Remember that silly campaign “seal” that the Obama campaign unveiled late last week? Just about everyone seemed to the think the “seal” was a bad idea, from staunch Obama supporters in the blogopshere, to the media, it was mocked and ridiculed. The good news is, it didn’t take team Obama too long to figure out that they needed to pull the bad “seal” out of circulation. Marc Ambinder reports he’s been “told that Obama recognizes that it was a silly mistake, that the universal reaction at Wacker and Michigan was, “Boy, was that dumb,” and that they don’t think the seal staging will matter to actual voters.”
Ambinder goes on to note:
Does the press think Obama is arrogant? Yes. Does the seal represent arrogance? Only tangentially, actually. The worry for Obama’s image managers is that it gives the press a pretext to call Obama arrogant, an example for them to add to a list of arrogant moments, and a way to distract them from what Obama is saying. Obama, as I’ve written, is certainly more confident than the average Democratic presidential candidate. He doesn’t particularly care about making nice with his traveling press corps, and he is personally disciplined and self-contained. Just like McCain’s staff is remarkably sensitive to how the press covers their candidate, Obama’s staff is hyperattentive to Obama’s public image. They want him to appear strong and presidential; they want him to appear loyal and patriotic and down-to-earth; they take a broad view of history and try to make sure that Obama falls on the right side of it; they are protective to a fault; unlike McCain, Obama generally does not operate outside his comfort zone, and his political instincts are very cautious and risk-averse. Some Obama aides are enraptured by the idea of an Obama brand that transcends politics; others, including most of those who are actually close to the candidate, are much, much more concerned with the type of hubris that all the talk of an Obama brand actually encourages.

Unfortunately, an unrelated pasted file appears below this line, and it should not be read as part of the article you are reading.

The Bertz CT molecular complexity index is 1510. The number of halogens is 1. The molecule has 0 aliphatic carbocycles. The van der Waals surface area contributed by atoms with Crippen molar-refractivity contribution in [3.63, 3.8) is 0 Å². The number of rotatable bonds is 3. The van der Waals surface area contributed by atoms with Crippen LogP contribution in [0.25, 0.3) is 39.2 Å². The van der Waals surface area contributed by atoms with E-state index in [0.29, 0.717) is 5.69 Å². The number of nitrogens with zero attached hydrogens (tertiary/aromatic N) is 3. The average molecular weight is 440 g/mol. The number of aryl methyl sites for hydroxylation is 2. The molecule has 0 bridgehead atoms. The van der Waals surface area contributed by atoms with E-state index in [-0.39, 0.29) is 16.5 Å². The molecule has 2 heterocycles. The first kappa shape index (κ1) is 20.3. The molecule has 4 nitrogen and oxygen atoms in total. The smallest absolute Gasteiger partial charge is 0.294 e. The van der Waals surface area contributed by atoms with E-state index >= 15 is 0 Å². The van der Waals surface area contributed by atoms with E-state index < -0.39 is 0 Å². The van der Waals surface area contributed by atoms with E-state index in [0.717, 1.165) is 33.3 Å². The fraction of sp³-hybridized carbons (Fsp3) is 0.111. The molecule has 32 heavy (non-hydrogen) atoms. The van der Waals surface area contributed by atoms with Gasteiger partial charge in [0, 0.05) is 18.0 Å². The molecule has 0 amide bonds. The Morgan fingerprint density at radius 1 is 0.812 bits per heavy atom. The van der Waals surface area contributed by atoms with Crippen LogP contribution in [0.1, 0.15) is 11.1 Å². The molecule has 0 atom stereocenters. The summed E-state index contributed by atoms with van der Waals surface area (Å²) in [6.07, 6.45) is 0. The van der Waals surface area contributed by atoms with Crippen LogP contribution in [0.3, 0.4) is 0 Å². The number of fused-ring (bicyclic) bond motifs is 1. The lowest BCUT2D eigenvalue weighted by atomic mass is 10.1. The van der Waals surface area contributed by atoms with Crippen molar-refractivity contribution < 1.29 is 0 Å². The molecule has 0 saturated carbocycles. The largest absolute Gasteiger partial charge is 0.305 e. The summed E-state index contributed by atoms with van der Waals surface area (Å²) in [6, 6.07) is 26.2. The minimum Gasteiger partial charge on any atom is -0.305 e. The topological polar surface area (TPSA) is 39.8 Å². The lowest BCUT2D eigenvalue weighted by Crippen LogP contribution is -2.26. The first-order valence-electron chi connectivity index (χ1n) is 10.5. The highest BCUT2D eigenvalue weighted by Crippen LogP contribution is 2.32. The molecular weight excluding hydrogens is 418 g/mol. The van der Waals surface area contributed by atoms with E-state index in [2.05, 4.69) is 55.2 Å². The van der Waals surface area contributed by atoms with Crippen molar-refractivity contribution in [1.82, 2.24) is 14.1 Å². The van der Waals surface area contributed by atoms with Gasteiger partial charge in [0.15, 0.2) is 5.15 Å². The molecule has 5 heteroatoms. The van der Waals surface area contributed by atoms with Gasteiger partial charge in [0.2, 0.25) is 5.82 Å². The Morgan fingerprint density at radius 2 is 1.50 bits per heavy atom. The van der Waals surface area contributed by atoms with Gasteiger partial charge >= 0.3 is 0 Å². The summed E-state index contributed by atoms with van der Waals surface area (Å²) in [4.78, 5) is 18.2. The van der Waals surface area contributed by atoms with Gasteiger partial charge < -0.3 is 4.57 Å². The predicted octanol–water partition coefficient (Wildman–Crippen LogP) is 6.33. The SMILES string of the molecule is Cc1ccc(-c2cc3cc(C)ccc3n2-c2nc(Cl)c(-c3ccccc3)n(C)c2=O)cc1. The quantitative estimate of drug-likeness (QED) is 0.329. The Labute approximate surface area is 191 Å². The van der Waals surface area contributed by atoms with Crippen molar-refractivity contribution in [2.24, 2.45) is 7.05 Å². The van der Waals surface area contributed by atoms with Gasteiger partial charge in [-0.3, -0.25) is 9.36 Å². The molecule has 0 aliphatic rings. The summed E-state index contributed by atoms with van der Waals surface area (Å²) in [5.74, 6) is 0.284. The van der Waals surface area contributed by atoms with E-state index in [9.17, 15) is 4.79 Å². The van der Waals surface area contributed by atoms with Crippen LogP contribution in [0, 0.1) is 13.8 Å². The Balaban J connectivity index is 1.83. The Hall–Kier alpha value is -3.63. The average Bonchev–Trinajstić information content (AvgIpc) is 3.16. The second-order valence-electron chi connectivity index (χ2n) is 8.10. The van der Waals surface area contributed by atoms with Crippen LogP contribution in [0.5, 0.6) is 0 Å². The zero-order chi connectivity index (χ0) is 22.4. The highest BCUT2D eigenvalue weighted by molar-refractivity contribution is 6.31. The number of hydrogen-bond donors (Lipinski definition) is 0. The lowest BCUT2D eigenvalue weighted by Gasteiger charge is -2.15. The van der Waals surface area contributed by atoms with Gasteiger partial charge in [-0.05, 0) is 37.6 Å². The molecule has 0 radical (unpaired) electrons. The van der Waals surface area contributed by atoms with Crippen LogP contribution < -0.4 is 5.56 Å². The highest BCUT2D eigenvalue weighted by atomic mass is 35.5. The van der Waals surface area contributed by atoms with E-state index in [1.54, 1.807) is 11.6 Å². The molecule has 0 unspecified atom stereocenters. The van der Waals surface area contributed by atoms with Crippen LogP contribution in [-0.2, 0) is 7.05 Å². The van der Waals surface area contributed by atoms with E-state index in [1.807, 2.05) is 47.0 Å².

Interestingly AdAge chimed in saying the “seal” gave the impression of “combined elements of Richard Nixon’s White House police uniforms and George W. Bush’s “Mission Accomplished.”" Yet more reasons why the “seal” was such a bad idea.
Well thank goodness we won’t have that bad “seal” to kick around any more. It was a lame brain idea.